Stop NRL games for injuries: Titans' coach

Gold Coast coach Garth Brennan has fired up about player safety, believing referees are failing in their duty of care towards potentially serious injuries.

The call from the Titans' boss comes on the back of an incident involving hooker Mitch Rein in Sunday's loss to Penrith.

Brennan was furious match officials didn't take the advice of Gold Coast trainer Craig Catterick and stop play when Rein was being assessed for a suspected neck injury.

With the Panthers charging towards a crucial try just before halftime, Rein tried to rush back to help his teammates as the game continued.

Brennan was incensed that the advice of a trained professional like Catterick - an experienced nurse - could be ignored.

To rub salt into the Titans' wounds, Penrith scored a converted try while Rein was down to grab a four-point lead before the Panthers ran out eventual 35-12 winners.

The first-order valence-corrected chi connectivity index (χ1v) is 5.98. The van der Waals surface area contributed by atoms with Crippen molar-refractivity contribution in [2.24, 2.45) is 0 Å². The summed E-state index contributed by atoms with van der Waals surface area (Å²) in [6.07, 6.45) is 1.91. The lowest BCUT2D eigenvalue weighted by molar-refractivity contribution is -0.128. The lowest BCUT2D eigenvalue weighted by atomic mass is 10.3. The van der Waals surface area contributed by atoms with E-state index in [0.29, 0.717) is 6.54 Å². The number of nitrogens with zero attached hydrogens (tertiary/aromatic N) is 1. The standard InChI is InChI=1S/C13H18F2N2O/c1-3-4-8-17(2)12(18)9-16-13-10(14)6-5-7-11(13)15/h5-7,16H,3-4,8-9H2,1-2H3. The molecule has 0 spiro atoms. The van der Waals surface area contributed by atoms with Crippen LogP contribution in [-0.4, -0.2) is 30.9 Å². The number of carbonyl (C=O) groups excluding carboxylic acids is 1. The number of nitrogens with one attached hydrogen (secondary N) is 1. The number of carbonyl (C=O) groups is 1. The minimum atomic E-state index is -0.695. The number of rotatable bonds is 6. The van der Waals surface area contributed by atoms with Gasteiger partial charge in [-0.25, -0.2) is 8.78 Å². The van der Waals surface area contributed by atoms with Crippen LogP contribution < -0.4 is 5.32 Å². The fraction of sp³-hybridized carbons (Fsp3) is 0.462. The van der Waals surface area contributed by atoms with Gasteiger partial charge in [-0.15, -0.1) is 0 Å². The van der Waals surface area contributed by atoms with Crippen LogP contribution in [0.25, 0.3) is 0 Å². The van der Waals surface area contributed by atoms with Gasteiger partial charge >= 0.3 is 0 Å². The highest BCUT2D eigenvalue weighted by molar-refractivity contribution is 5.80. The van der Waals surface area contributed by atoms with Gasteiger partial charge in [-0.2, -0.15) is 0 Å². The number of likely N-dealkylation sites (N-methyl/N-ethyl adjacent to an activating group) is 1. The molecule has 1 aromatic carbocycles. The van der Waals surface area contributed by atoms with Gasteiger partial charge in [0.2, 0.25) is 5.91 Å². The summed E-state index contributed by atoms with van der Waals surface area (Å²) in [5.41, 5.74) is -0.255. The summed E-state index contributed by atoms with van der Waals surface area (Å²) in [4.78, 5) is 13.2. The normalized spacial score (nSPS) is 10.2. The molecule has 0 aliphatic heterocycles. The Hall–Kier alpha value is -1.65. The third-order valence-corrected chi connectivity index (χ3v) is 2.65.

Rein, cleared of any serious injury, has been named to play on Saturday night against North Queensland. But Brennan said the 27-year-old had "pins and needles down his neck" while he was being assessed.

"Craig put his hand up to to stop play, he was yelling to the referees to stop play, but play went on for another four tackles and James Tamou scores with Mitch down in the backplay," Brennan told reporters on Tuesday.

"Mitch was desperate to get back in the line because he didn't want to let his team down, so not only did it put extra pressure on Craig but Mitch as well and it's cost us a try.

"To have touch judges and referees making judgment calls over qualified people is risky business when it comes to player safety.

"I can handle referees getting decisions wrong in the heat of battle and I can live with that. I can't live with processes breaking down."

Brennan said there was no consistency in how referees stopped play, believing games were halted for far less than Rein's situation.

"You'll watch a game this weekend with players cramping in the backplay and they'll stop it," Brennan said.

Brennan said he had spoken to NRL referees boss Bernard Sutton, who conceded the wrong call was made and play should have been stopped.

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